• Indoor events must have an organiser who keeps a list of attendees, and the event must be organised in accordance with the infection control measures.
  • Alcohol may not be served after midnight at events that have a licence to serve alcohol.
  • The organiser must ensure that all of the people present at indoor events are able to keep a distance of at least 1 metre from people who do not belong to the same household or corresponding close relations. An exemption is made for several groups, including participants at cultural and sports events, participants on certain courses, and people who belong to the same cohort in kindergarten or primary school.
  • At events where all of the participants are in designated seating, there will be an adequate distance if the organiser ensures that there is at least one vacant seat between each person in the same row from the time they arrive at the event. People from the same household may sit closer together after arrival.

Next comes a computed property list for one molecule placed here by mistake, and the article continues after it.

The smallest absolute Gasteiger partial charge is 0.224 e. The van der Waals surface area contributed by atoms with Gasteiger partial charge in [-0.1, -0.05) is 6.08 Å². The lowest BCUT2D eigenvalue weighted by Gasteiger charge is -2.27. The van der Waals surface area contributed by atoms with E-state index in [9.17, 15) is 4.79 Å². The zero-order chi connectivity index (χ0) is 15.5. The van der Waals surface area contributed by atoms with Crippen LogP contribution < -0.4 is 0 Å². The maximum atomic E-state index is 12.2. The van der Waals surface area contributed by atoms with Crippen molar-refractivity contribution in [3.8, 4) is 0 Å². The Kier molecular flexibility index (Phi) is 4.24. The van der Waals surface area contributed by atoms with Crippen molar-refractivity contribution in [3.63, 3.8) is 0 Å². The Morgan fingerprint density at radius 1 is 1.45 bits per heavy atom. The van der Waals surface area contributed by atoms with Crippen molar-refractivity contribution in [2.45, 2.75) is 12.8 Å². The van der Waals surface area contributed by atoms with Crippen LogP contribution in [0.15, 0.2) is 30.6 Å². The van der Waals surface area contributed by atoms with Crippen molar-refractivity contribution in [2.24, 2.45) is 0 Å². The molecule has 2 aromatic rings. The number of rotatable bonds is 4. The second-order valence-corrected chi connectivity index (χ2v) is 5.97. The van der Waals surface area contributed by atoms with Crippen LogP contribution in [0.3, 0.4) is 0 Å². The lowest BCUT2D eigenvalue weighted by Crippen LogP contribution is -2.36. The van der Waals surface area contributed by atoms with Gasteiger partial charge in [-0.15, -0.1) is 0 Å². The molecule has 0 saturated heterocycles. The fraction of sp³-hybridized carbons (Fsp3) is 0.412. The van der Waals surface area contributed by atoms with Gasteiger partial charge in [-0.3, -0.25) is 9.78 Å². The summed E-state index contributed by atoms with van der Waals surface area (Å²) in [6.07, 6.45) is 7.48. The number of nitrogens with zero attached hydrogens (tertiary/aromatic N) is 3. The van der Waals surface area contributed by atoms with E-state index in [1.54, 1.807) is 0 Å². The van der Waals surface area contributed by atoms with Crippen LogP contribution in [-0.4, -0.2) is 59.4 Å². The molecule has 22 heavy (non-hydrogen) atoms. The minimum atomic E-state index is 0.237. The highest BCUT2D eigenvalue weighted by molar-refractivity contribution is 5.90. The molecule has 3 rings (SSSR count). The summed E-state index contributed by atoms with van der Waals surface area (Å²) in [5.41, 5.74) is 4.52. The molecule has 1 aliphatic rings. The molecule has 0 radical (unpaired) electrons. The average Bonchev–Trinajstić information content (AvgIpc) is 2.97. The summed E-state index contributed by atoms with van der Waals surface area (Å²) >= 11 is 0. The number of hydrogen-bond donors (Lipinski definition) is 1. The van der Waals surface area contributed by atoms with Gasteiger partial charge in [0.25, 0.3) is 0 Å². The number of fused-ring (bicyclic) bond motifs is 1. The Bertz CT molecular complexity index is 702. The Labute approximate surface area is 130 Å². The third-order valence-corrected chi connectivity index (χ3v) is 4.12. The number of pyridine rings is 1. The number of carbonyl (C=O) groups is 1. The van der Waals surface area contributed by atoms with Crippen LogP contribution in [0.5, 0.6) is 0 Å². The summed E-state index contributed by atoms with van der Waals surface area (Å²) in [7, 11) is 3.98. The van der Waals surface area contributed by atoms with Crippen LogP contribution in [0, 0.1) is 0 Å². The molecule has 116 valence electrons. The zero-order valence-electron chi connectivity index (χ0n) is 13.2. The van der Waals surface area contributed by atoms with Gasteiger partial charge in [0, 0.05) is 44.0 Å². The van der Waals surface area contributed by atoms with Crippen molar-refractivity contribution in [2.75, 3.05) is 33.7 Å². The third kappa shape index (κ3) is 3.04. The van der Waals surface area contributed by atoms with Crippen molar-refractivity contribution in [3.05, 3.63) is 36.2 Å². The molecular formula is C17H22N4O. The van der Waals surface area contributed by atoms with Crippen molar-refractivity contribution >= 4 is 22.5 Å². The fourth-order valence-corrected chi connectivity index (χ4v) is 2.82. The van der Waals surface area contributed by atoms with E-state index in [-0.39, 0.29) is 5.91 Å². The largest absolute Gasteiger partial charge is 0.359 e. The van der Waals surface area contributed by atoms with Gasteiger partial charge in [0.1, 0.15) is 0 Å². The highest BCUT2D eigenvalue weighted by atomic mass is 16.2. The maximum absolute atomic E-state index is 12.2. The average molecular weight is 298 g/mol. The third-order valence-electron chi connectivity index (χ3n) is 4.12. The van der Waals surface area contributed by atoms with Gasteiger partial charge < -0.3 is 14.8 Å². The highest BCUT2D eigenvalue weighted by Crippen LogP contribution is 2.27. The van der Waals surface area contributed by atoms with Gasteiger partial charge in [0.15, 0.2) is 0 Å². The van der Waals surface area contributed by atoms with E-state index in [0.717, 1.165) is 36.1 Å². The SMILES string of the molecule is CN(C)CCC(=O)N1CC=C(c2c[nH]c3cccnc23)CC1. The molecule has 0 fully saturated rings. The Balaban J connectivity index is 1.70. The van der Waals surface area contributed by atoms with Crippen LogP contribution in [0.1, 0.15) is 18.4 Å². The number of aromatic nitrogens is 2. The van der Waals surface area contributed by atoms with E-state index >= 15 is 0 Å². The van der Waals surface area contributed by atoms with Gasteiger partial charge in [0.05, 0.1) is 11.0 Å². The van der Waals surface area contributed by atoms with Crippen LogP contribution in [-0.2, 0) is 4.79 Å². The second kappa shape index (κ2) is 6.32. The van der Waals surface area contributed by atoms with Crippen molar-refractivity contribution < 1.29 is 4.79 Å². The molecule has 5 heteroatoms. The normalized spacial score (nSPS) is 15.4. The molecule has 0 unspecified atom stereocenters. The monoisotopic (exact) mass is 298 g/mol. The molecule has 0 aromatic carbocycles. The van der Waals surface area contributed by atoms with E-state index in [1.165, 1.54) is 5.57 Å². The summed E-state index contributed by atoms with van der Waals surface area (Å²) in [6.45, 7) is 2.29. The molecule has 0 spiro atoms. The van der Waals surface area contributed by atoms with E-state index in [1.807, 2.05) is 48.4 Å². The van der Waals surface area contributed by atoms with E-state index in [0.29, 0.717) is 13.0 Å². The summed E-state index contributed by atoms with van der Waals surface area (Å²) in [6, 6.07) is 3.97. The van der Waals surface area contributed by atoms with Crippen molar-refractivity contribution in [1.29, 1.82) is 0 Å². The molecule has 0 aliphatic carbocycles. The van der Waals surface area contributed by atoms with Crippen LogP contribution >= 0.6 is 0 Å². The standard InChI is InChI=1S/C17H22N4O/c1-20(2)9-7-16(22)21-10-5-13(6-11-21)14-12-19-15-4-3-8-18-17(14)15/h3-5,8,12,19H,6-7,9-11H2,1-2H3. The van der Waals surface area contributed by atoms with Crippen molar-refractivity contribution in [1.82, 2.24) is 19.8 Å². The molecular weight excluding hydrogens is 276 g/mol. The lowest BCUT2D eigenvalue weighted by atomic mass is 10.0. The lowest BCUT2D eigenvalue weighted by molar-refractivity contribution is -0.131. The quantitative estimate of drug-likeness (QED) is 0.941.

Venues that serve food or alcohol

  • A requirement that the venue ensures that all guests can keep a distance of 1 metre from other people than their household members and corresponding close relations. There must be a distance of at least 1 metre between seats when guests arrive. However, people from the same household or corresponding close relations may sit closer to each other.
  • Venues with a licence to serve alcohol must have seating for all guests, but this is not a requirement for cultural events at the venue.
  • Alcohol may only be served at tables.
  • Alcohol may not be served after midnight.
  • The venue must register the contact details of guests who permit such registration.


    Compliance with infection control rules
  • A requirement for kindergartens, schools, and other training and educational institutions to comply with the infection control rules. The municipalities must reintroduce the traffic light model. They will operate at the green level of measures unless a different level is adopted locally. There may be a need to move all kindergartens and schools in the country to yellow level again.